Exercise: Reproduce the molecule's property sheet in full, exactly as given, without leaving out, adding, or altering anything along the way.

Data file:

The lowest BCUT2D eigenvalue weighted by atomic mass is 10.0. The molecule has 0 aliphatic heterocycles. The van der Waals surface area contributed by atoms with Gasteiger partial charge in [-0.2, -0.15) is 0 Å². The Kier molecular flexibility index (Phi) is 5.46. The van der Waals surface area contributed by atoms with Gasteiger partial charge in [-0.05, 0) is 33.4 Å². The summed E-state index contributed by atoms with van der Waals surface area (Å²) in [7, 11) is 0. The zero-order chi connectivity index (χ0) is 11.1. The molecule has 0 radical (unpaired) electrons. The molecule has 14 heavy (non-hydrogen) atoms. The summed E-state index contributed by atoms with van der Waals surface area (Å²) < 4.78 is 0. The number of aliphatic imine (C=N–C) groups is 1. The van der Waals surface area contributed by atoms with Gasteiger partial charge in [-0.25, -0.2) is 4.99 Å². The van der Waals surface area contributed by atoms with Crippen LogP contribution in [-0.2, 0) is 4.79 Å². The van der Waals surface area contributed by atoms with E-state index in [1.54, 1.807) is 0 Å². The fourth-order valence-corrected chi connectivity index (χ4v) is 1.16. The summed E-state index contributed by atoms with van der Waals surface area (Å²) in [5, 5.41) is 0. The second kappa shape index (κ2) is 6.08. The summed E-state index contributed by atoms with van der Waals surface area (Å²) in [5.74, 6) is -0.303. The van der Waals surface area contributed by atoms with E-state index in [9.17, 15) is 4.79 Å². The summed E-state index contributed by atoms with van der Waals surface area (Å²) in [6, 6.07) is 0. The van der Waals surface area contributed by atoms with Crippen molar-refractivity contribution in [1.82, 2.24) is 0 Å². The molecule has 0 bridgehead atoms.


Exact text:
The lowest BCUT2D eigenvalue weighted by atomic mass is 10.0. The molecule has 0 aliphatic heterocycles. The van der Waals surface area contributed by atoms with Gasteiger partial charge in [-0.2, -0.15) is 0 Å². The Kier molecular flexibility index (Phi) is 5.46. The van der Waals surface area contributed by atoms with Gasteiger partial charge in [-0.05, 0) is 33.4 Å². The summed E-state index contributed by atoms with van der Waals surface area (Å²) in [7, 11) is 0. The zero-order chi connectivity index (χ0) is 11.1. The molecule has 0 radical (unpaired) electrons. The molecule has 14 heavy (non-hydrogen) atoms. The summed E-state index contributed by atoms with van der Waals surface area (Å²) < 4.78 is 0. The number of aliphatic imine (C=N–C) groups is 1. The van der Waals surface area contributed by atoms with Gasteiger partial charge in [-0.25, -0.2) is 4.99 Å². The van der Waals surface area contributed by atoms with Crippen LogP contribution in [-0.2, 0) is 4.79 Å². The van der Waals surface area contributed by atoms with E-state index in [1.54, 1.807) is 0 Å². The fourth-order valence-corrected chi connectivity index (χ4v) is 1.16. The summed E-state index contributed by atoms with van der Waals surface area (Å²) in [5, 5.41) is 0. The second kappa shape index (κ2) is 6.08. The summed E-state index contributed by atoms with van der Waals surface area (Å²) in [5.74, 6) is -0.303. The van der Waals surface area contributed by atoms with E-state index in [9.17, 15) is 4.79 Å². The summed E-state index contributed by atoms with van der Waals surface area (Å²) in [6, 6.07) is 0. The van der Waals surface area contributed by atoms with Crippen molar-refractivity contribution in [1.82, 2.24) is 0 Å². The molecule has 0 bridgehead atoms.